By Jane Keller Gordon, Contributing Writer
Hudson – Some people think that remains of whole towns were left on the floor of the Quabbin Reservoir. Phyllis Hamilton Frechette, 94, knows for sure that everything was wiped out. She was there.
From 1930 to 1939, four towns in the Swift River Valley – Dana, Enfield, Greenwich and Prescott – were leveled and then flooded to create a water supply for Greater Boston.
Frechette remembers that buildings and the railroad – the “Rabbit Road” – were disassembled; cemeteries and monuments were moved; and trees and brush were cut down by men from Boston who were called “woodpeckers” for their lack of skill. Her life, along with the lives of 2,700 others, was changed forever.
In 2011, Frechettte published a small book, “Remembering Millington: A Village Swallowed Up by the Quabbin Reservoir.” It’s more about her recollections of the town than the Quabbin project.
The book contains a hand-drawn map and details about the occupants of every house and every business in Millington. Frechette, along with her parents and four siblings, lived in a house that had been built by her grandfather.
“The whole main street was all family,” she recalled. “I clearly remember the house that we lived in.”
She describes the wood stove in the kitchen, lack of hot running water, pages of a Sears catalog used in place of toilet paper, a barn near the house, and a big garden where they raised produce for themselves and to sell at a roadside stand.
The village included a brick one-room schoolhouse, a general store, gristmill, “Moore’s Hall,” and a pond.
Her father had a florist supply business. He collected ferns and other materials, which he shipped by train throughout New England and New York. He hired men to work in their home to assemble Christmas ornaments.
She said in her book, “I remember hearing the wooden spools of wire tap, tap, tapping on the wooden tables as he would wound greens with wire for wreaths or to string for roping.”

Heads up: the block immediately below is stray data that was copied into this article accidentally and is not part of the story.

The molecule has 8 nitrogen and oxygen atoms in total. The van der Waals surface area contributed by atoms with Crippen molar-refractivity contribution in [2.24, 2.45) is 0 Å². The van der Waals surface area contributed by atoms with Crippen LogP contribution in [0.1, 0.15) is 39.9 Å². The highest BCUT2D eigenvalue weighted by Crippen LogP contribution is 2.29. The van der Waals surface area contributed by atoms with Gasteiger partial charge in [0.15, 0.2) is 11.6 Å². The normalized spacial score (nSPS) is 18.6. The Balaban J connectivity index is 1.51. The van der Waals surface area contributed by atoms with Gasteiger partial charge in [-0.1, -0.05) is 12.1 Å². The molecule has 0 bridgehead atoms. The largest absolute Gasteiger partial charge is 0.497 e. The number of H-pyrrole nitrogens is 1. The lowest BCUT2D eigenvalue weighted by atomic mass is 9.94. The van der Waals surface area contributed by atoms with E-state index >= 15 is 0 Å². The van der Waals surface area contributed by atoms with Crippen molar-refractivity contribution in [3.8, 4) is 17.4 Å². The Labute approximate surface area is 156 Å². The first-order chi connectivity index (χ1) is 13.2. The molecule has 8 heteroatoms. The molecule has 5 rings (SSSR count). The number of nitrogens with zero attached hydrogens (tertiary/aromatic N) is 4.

In contrast to her specific recall about her home and Millington, Frechette said, “I don’t remember my parents saying much about what why the towns were being disincorporated and flooded. It was all about what Boston wanted. One-by-one, everyone, including my best friend, left and everything shut down.”
Her family was the last to leave their village. Frechette was 14.
“After the hurricane of 1938, the powers that be would not open the roads. We couldn’t get out except for roads that my father hacked his way out. Our house was taken by eminent domain. We had to move, and Millington didn’t officially exist at that point,” explained Frechette.
At the time of the move, Frechette was a student at a nearby school in New Salem. At the end of a school day, she was taken to her grandmother’s house in New Salem, three miles from her home in Millington, which she never saw again.
“My father bought the Millington general store and moved it to New Salem where he turned it into our house. He and my brother went back to Millington to bring it to New Salem, piece by piece. That way we held on to part of our past,” she said.
Frechette went on to earn a teaching degree from Framingham State College (now University), and a master’s in education. She taught for 32 years in the Newton Public Schools and East Providence, R.I. She has three children, six grandchildren, and a great-grandchild.
In 1995, at the age of 75, she graduated from the Andover Newton Theological School in Newton, and was ordained in the United Church of Christ in Canton.
She now lives on Lake Boone in Hudson.
“It’s such a peaceful place on the water,” she said. “I’m going to stay here forever.”